Lukács said normally it’s the government’s job to hold the airline industry accountable, but there has been “no meaningful enforcement.”

The government provided $11 million to the Canadian Transportation Agency (CTA) through its 2022 budget to give them additional resources to address the backlog of complaints and plan to continue to work with them to provide the necessary resources to avoid these mishaps.

“We understand how frustrating these delays and cancellations have been for travellers this holiday season,” said Valérie Glazer, a spokesperson for the Office of the Minister of Transport.

“What many travellers have experienced is completely unacceptable. Canadians rightly expect their airlines to keep them informed and to manage disruptions accordingly. Passengers also have rights, and they must be respected.”

As of Sept. 8, new regulations are in effect under the Air Passenger Protection Regulations. They apply to flights that are cancelled or delayed for reasons beyond the air carrier’s control, such as major weather events or pandemics. Canadians can file a complaint, including baggage complaints, with the CTA.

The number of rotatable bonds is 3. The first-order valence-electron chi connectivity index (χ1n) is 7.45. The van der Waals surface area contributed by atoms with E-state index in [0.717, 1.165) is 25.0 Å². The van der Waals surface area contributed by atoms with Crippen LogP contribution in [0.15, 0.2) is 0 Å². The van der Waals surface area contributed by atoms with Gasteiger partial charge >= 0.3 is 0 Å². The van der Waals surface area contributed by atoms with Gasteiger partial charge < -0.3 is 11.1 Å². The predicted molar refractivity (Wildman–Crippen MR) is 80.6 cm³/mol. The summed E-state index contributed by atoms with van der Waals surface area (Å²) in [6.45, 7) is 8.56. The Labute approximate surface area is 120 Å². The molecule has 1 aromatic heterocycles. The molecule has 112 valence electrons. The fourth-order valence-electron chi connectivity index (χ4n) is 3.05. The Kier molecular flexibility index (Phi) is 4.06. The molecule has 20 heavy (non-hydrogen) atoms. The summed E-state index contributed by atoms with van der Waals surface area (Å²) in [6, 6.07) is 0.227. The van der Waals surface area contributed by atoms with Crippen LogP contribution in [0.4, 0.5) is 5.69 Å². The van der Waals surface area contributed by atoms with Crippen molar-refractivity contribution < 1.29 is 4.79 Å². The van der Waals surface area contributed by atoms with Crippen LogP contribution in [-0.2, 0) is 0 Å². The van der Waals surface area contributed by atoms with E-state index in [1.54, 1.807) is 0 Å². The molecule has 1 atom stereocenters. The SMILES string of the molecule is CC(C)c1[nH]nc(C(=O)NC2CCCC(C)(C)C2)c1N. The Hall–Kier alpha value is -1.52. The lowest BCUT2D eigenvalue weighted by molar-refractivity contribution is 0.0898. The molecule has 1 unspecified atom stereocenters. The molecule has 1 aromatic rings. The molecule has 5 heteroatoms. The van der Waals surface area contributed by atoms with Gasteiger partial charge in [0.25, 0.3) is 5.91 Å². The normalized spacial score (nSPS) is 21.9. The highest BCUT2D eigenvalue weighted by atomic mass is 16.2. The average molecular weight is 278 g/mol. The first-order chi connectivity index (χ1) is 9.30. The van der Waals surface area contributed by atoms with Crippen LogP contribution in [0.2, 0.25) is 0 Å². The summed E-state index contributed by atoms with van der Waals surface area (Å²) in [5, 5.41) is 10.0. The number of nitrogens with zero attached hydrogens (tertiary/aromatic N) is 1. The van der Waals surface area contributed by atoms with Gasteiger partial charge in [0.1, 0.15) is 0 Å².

“Our government will continue to ensure that these rights are protected,” said Glazer. “Transport Canada and our office have been in close contact with airlines.”

Having countless clients who have been put through the mayhem of the holiday airline fiasco, Kelly-Guest said it’s time for a change.

“I am pleading with all levels of government to hold these airlines and tour operators accountable. I want our government to step in and review the entire Canadian Airline Industry and publicly release their findings,” said Kelly-Guest. “Action is required now. This issue has been going on far too long.”